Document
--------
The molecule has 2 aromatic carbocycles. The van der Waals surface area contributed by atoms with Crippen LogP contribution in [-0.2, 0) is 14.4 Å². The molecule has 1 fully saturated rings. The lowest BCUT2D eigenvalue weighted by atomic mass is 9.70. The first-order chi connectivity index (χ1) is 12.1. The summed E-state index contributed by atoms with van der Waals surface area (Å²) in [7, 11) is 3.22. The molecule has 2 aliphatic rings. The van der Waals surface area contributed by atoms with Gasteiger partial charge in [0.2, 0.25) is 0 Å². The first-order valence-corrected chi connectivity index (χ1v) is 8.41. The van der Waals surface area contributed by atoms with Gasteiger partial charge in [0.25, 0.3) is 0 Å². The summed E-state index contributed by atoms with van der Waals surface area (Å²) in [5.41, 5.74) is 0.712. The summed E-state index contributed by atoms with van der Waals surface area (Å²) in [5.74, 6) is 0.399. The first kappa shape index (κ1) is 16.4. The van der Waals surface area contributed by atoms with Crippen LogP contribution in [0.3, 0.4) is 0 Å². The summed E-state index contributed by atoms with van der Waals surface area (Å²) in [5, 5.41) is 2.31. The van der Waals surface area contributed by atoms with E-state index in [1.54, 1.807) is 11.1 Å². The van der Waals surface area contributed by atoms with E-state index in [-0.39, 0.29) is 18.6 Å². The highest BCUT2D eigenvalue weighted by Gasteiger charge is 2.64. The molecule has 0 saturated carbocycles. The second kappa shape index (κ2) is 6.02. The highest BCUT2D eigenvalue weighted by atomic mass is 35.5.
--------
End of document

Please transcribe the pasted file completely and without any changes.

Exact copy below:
The molecule has 2 aromatic carbocycles. The van der Waals surface area contributed by atoms with Crippen LogP contribution in [-0.2, 0) is 14.4 Å². The molecule has 1 fully saturated rings. The lowest BCUT2D eigenvalue weighted by atomic mass is 9.70. The first-order chi connectivity index (χ1) is 12.1. The summed E-state index contributed by atoms with van der Waals surface area (Å²) in [7, 11) is 3.22. The molecule has 2 aliphatic rings. The van der Waals surface area contributed by atoms with Gasteiger partial charge in [0.2, 0.25) is 0 Å². The first-order valence-corrected chi connectivity index (χ1v) is 8.41. The van der Waals surface area contributed by atoms with Gasteiger partial charge in [0.25, 0.3) is 0 Å². The summed E-state index contributed by atoms with van der Waals surface area (Å²) in [5.41, 5.74) is 0.712. The summed E-state index contributed by atoms with van der Waals surface area (Å²) in [5.74, 6) is 0.399. The first kappa shape index (κ1) is 16.4. The van der Waals surface area contributed by atoms with Crippen LogP contribution in [0.3, 0.4) is 0 Å². The summed E-state index contributed by atoms with van der Waals surface area (Å²) in [5, 5.41) is 2.31. The van der Waals surface area contributed by atoms with E-state index in [1.54, 1.807) is 11.1 Å². The van der Waals surface area contributed by atoms with E-state index in [-0.39, 0.29) is 18.6 Å². The highest BCUT2D eigenvalue weighted by Gasteiger charge is 2.64. The molecule has 0 saturated carbocycles. The second kappa shape index (κ2) is 6.02. The highest BCUT2D eigenvalue weighted by atomic mass is 35.5.